2. Good Plants Mr. Wilber recommends a plant six inch­es tall with a good, solid base—at least 1/16  inch in diam­eter at the soil line. When you set your plants, pinch off all of the leaf stems except for the top pair. '    \

3. Food and Water Plant a green manure of rye or hairy vetch in the fall and till it into the soil a month before setting the plants in the spring; start a compost heap the previous season, as well. Shredded kudzu is a key ingredient in Mr. Wilber's remarkable recipe. Apply the compost in a ratio of one part compost to three parts soil. When watering plants, use rain- or pondwater—not treated town water, which Mr. Wilber believes can kill beneficial soil microbes. Water the plants every morning.

4. Control Diseases and Insects Treat the garden like an operating theater: For instance, wash your hands with antibacterial soap and prohibit smoking. When pos­sible, water and soil should Inot touch leaves so as to pre­vent soil-borne and, fungal diseases. Cover bare soil with mulch. For insects, 3 1/2-inch-tall cardboard collars protect young plants from cutworms; Austrian peas planted at the garden's perimeter distract aphids while attracting more than enough ladybugs to patrol both the peas and the tomatoes. The best defense against tomato worms is persuading birds to hang around your garden—in other words, feed them.

5. Proper Pruning The magic number is 18 branches. For the optimal yield, six lower suckers are allowed to grow and split once (12 branches) while two upper suckers are each allowed to split into three (six more branches). Pinch off unwanted suckers twice a week. Train the vines up a circu­lar cage made from concrete reinforcing mesh with six-inch squares—five feet tall with 18 vertical wires, one for each branch. Stake cages to the ground using concrete reinforc­ing bars. Additional cages can be added at the top as the plant outgrows each one (Mr. Wilber had to stack six cages for his record-breaking cherry tomato).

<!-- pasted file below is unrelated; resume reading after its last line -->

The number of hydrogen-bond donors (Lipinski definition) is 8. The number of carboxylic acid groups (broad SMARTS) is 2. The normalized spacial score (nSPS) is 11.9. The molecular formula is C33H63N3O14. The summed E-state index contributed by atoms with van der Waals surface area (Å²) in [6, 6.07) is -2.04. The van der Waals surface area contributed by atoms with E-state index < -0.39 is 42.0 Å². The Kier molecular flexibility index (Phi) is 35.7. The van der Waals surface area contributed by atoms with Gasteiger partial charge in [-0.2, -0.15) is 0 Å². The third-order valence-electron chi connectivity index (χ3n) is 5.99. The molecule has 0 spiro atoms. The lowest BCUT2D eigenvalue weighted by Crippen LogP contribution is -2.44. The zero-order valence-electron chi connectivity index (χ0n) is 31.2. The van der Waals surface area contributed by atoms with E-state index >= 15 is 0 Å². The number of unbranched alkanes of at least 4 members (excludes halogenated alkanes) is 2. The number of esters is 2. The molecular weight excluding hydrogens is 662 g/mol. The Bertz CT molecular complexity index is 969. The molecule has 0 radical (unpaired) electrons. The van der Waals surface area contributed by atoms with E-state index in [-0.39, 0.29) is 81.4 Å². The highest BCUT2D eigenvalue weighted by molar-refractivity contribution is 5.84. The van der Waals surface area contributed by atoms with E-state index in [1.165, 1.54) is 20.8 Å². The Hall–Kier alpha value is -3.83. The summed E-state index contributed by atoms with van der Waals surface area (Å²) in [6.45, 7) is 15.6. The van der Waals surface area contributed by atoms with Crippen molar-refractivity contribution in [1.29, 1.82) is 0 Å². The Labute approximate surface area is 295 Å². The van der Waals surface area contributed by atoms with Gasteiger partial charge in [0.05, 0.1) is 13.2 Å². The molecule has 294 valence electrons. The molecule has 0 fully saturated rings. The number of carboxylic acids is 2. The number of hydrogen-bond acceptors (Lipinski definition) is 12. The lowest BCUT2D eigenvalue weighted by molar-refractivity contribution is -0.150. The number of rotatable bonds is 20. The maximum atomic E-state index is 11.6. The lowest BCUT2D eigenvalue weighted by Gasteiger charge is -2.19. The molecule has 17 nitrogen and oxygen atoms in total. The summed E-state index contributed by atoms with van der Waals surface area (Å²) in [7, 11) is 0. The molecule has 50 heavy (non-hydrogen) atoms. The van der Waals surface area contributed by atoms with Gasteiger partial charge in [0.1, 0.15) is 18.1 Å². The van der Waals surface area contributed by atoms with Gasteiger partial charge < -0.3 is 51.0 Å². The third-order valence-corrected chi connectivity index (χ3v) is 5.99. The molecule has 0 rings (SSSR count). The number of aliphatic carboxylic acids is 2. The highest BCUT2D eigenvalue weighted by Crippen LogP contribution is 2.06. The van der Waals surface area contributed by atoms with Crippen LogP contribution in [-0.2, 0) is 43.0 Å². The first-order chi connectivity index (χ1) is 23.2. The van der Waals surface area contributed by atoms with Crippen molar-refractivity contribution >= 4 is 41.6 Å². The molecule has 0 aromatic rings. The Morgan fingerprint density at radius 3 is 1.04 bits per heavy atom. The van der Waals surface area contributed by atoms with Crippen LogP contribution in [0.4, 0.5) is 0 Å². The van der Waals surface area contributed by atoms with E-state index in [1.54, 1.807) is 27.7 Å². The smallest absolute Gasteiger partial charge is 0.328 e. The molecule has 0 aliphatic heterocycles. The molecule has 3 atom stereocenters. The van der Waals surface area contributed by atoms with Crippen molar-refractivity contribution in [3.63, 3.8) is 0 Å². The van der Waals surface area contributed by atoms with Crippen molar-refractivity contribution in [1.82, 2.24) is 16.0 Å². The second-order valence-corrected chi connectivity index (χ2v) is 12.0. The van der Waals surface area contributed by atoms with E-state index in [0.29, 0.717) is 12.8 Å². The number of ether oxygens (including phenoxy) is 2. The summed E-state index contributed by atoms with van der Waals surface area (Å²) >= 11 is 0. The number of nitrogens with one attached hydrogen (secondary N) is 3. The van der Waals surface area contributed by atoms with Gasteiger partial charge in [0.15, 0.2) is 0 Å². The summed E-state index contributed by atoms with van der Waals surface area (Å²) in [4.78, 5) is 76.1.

Tomatoes grow well in barrels using Mr. Wilber's methods, but stresses like cramped roots generally limit the plants' yields to 100 pounds or less per vine.

Never Weed Again!

STRAW MULCH IS ONE OF THE MOST IMPORTANT COMPONENTS of Charles Wilber's process. It shuts out weeds, keeps the soil underneath cool and moist, and, most important, alleviates the need for hoeing, which can destroy the root system. Here is how Mr. Wilber sets about mulching:

1 Visualize the area as a tic-tac-toe board with the center square left open.

2 Lay down large squares of wheat straw—each layer a few inches thick and about a foot square, just as it peels off the bale—in the imaginary board's outer spaces.

3 Push the blocks tight together so that weeds cannot infil­trate along the seams.

4 Set the tomato plant in the center square and cover that soil with finely chopped hay mulch about 1/2 inch deep.

SOME PEOPLE MAY THINK THAT MR. WILBER'S PROCESS requires too much effort. Mr. Wilber says that, aside from the compost and the green manure, preparing the site as he's described takes only about six hours. The rest of the season's work includes mere watering and pruning. So the next time you're pulling weeds in the hot summer sun, con­sider the double benefits of following Charles Wilber's wise counsel—a bountiful harvest and less backache.